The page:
enable svn over apache 2 server

I have already svn and apache 2 installed on my ubuntu server. Now I wanted to enable to use svn trough the apache 2 server. How can that be achieved?

Using getDropBox to share/backup non-confident data

As long as your data is not that confidental, getDropBox would be a capable thing. It's lightweight and hence easy-to-use.
All your stuff is stored online comprising svn features.
A crucial tradeoff could be a free of charge storage-limit of 2GB.

I use this tool to share my college stuff with my mates.
Take a look:


Setting up a Subversion repository and corresponding Trac app on a (Debian/Apache) server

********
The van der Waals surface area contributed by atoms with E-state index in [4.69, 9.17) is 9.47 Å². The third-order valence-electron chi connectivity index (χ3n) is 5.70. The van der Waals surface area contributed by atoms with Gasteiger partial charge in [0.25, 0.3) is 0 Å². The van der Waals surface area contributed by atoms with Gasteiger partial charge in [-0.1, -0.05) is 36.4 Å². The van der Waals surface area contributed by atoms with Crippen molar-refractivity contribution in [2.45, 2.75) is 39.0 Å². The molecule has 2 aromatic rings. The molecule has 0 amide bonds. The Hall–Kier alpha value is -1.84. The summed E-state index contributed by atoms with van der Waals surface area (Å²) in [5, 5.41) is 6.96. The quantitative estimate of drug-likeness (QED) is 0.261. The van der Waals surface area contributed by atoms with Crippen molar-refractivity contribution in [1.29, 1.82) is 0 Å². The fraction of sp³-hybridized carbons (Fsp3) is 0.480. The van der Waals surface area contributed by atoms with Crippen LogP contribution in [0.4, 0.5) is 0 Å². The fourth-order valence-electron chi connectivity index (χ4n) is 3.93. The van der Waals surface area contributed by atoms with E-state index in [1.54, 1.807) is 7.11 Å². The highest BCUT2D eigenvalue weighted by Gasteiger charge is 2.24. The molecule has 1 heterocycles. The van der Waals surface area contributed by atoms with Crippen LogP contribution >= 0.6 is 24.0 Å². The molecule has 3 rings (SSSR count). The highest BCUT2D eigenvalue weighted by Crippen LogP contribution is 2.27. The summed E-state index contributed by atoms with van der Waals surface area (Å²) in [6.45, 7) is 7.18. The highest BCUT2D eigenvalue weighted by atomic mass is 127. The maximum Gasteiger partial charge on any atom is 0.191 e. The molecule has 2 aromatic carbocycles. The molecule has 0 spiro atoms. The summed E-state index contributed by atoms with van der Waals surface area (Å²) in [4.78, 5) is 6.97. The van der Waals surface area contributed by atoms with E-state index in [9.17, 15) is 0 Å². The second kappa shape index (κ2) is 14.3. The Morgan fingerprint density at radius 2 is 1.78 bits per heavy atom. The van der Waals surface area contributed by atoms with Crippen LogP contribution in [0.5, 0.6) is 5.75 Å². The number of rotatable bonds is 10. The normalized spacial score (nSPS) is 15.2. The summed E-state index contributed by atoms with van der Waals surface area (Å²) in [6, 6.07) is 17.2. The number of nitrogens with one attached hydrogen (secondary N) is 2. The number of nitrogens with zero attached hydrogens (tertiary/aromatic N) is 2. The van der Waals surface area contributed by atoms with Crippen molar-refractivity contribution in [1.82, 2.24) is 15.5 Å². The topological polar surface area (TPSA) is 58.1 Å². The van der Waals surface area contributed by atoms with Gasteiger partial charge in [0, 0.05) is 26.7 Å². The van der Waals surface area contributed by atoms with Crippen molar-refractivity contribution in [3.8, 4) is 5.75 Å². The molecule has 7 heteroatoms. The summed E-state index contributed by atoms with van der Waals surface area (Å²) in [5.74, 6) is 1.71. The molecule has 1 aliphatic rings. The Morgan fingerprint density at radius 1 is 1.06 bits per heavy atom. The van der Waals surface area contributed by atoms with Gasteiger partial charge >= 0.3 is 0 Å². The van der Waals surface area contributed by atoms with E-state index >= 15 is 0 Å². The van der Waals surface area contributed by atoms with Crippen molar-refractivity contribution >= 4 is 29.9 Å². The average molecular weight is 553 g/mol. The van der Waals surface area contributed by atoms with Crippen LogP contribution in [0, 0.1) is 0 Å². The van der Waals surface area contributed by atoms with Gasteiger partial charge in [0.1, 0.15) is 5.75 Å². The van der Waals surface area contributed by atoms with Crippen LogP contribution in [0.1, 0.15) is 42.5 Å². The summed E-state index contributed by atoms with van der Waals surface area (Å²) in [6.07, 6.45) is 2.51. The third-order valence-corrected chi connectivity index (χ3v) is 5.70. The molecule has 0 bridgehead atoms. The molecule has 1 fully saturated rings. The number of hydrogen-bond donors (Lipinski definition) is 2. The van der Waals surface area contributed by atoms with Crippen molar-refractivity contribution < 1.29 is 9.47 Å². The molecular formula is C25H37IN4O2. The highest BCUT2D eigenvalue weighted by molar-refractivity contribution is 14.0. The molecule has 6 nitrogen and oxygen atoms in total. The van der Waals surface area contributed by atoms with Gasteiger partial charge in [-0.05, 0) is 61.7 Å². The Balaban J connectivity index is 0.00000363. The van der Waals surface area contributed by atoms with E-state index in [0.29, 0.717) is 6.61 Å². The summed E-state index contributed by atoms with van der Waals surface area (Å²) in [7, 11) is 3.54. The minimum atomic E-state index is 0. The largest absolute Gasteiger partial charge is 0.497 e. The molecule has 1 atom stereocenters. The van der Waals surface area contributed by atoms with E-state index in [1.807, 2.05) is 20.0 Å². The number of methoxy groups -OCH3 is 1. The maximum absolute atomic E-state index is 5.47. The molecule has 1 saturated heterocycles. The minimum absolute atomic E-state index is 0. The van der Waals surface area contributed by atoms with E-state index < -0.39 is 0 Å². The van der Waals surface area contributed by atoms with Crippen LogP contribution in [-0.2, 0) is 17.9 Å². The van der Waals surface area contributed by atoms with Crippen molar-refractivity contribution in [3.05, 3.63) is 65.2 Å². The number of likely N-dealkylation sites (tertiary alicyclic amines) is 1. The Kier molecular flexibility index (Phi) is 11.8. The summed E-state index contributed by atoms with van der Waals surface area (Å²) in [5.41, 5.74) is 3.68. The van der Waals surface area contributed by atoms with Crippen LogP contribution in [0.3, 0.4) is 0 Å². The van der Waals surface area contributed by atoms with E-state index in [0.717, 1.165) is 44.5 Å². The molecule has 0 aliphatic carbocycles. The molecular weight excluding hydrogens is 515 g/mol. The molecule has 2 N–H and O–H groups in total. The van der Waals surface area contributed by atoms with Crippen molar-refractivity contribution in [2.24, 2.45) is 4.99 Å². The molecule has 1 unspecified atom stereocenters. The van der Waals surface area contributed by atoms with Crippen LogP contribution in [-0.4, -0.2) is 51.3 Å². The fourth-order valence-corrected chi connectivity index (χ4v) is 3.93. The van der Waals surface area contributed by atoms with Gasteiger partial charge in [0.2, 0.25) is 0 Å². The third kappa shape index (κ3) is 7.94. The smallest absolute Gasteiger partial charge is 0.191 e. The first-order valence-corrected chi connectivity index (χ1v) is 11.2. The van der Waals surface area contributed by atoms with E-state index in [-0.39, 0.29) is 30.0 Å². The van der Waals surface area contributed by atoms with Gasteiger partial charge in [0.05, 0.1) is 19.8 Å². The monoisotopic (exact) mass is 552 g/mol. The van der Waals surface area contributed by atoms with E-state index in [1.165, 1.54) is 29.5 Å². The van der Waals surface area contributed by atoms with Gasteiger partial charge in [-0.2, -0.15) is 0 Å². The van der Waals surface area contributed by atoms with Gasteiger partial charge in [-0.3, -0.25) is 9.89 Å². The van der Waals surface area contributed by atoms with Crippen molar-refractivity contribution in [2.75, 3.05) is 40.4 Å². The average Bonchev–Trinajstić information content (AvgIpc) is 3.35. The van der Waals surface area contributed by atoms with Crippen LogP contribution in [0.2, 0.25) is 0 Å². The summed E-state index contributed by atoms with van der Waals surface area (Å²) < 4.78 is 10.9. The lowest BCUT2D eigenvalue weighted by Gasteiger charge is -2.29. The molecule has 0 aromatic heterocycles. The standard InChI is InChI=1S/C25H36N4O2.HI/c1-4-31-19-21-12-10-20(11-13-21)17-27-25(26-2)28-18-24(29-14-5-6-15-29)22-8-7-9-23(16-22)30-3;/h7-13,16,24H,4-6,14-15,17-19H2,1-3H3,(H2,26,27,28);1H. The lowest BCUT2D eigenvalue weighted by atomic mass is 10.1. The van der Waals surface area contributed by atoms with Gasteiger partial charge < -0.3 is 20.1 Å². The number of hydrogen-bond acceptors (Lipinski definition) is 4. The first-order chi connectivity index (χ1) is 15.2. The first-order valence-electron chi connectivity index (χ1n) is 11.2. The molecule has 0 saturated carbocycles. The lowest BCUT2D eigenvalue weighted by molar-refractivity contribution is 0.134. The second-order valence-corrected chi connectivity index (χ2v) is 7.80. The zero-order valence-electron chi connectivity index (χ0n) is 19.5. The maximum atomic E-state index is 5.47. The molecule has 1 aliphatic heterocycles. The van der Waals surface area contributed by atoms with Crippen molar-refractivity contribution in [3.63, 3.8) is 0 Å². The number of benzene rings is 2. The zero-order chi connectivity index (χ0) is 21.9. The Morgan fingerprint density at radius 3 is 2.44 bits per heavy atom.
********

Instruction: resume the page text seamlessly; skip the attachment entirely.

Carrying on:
So the basic problem here is how to best work together productively in a programming/development project and the question which are good tools providing capabilities to potentially support and improve this. One such tool is a version control systems (VCS) which basically helps to keep the code and especially its progress under (version) control in a code repository (transparently). A specific such VCS is Subversion (a.k.a. SVN). This is at the time one of the most popular and up-to-date systems of its kind (i.e., centralized VCS). Its basic slogan is "CVS done right" (which consequently can be seen as Subversion's indirect predecessor system). There are many tools available to work with Subversion from a client/user perspective like stand-alone client apps, integration in editors, e.g., via special plugins or also complete integration in a full-blown IDE (integrated development environment). Now, what's up to do is to actually setup a Subversion system on a server and to create a code repository for a programming/development project. In this case a Debian-based OS with an Apache Web server is chosen as infrastructure. Additionally a Trac app should be installed which among other things offers nice and convenient Web visualization of the code repository (and its progress) to users. When all this is in place users can take the benefits of using Subversion for version control of the code of the project.